I guess I should start this by casually mentioning that I’m white.
Like, really white. I can’t even tan. I burn to deep red very quickly, then go straight back to really white. So I’m probably not the most qualified person to write about a blaxploitation film. But, ABAR is on my Wikipedia syllabus, even though I wouldn’t describe it as much of a “superhero” movie, so here we are.
First, a brief mention about title confusion. Wikipedia calls the movie, “Abar: The First Black Superman.” One movie poster I found online goes with “Abar: The Black Superman,” and Amazon shortens it even further with “Abar: Black Superman.” For its own part, the opening film credits just read “ABAR,” so I’ll use that for brevity’s sake. I’m also going to go a little heavier on spoilers than usual, because don’t lie, you’re not going to watch this movie anyway.
ABAR is a 1977 blaxploitation film that explores white suburban racism and the lack of unity among African Americans in improving ghetto life. It runs about 1 hour, 45 minutes, with not even a hint of anything superpowered or supernatural until about the final 20 minutes. Then near the end, we get a 10-minute sequence that almost makes the rest of the film worth it.
Until that sequence, it’s a tale mostly revolving around the Kincade family, newly moved into a fancy house in white suburbia. Their new white neighbors are immediately very openly hostile, and a city representative even offers to buy the house from them at a higher price. But Dr. Kincade (J. Walter Smith) is tired of being driven away by racists, and draws a line in the sand to stay in that house with his wife and two kids, no matter what.
So then we get long series of scenes showing us some pretty horrible racist people. The dark-haired white lady goes over to welcome the black family whom she assumes are the servants of the real white owners, then when told that they are the owners, screams for the “n——s” to leave.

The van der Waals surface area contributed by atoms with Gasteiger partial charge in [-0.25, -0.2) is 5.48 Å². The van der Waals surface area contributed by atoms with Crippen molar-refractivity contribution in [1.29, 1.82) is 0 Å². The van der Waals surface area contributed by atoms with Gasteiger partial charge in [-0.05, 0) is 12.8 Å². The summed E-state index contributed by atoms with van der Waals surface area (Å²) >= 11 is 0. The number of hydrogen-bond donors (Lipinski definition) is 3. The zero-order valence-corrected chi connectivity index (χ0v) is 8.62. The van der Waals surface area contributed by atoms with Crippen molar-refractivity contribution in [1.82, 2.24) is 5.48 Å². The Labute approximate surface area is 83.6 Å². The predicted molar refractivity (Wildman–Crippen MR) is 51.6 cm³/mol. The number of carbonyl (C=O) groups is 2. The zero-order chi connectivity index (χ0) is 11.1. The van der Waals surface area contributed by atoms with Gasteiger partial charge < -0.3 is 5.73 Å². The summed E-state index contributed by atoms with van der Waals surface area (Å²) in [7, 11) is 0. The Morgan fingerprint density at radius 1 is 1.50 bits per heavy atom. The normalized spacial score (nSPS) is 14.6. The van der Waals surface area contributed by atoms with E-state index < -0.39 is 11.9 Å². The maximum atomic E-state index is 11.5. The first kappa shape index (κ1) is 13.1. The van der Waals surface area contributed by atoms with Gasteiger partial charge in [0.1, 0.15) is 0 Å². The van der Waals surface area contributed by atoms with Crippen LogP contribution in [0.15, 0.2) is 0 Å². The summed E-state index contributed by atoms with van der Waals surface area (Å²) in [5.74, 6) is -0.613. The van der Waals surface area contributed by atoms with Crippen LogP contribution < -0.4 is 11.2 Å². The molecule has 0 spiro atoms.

Somehow, these racists only get less subtle from there:
So Dr. Kincade hires some protection for his family. Enter Abar (Tobar Mayo), whom we’ve previously seen at ghetto rallies encouraging African Americans to stick together and stand up for what they deserve. His relationship is always a little antagonistic toward Dr. Kincade, whom he accuses of abandoning the ghetto, but he protects the family anyway, fighting off various attacks by assorted white bigots. He particularly bonds with the family’s son, who then dreams a random scene where Abar is a cowboy protecting the family in the Old West:
At the end of that dream sequence, Cowboy Abar tells us one of the themes of the movie while introducing himself (in cowboy persona): “My friends call me Deadwood Dick. But my enemies call me smart black n—–.” This sense of dehumanization and lack of identity at the hands of white aggressors is prevalent throughout the film, culminating when a white motorist runs over the son, killing him. Mrs. Kincade (Roxie Young) weeps in the street, screaming that all the white families around helped kill her boy, as one by one they just turn away and go back inside.
Yeah, it’s super effed up.
Mrs. Kincade and the remaining child leave to stay with a relative, while Dr. Kincade is ready to finally test his secret project. He’d apparently been working on a superhuman serum that he now tests on Abar. All he tells us is that it makes people indestructible. At this point, I’m still assuming that Abar is going to become Superman, with a capital S, only black. Maybe even wear some awesome blaxploitation uniform. But as we soon see, the movie means a lower-case superman, with confusing powers, who just wears a regular suit:
Abar’s powers debut when he’s chased down by crooked cops who’ve already tried to frame him for a murder they committed. They open fire him on him, but he just sits there, motionless and without speaking.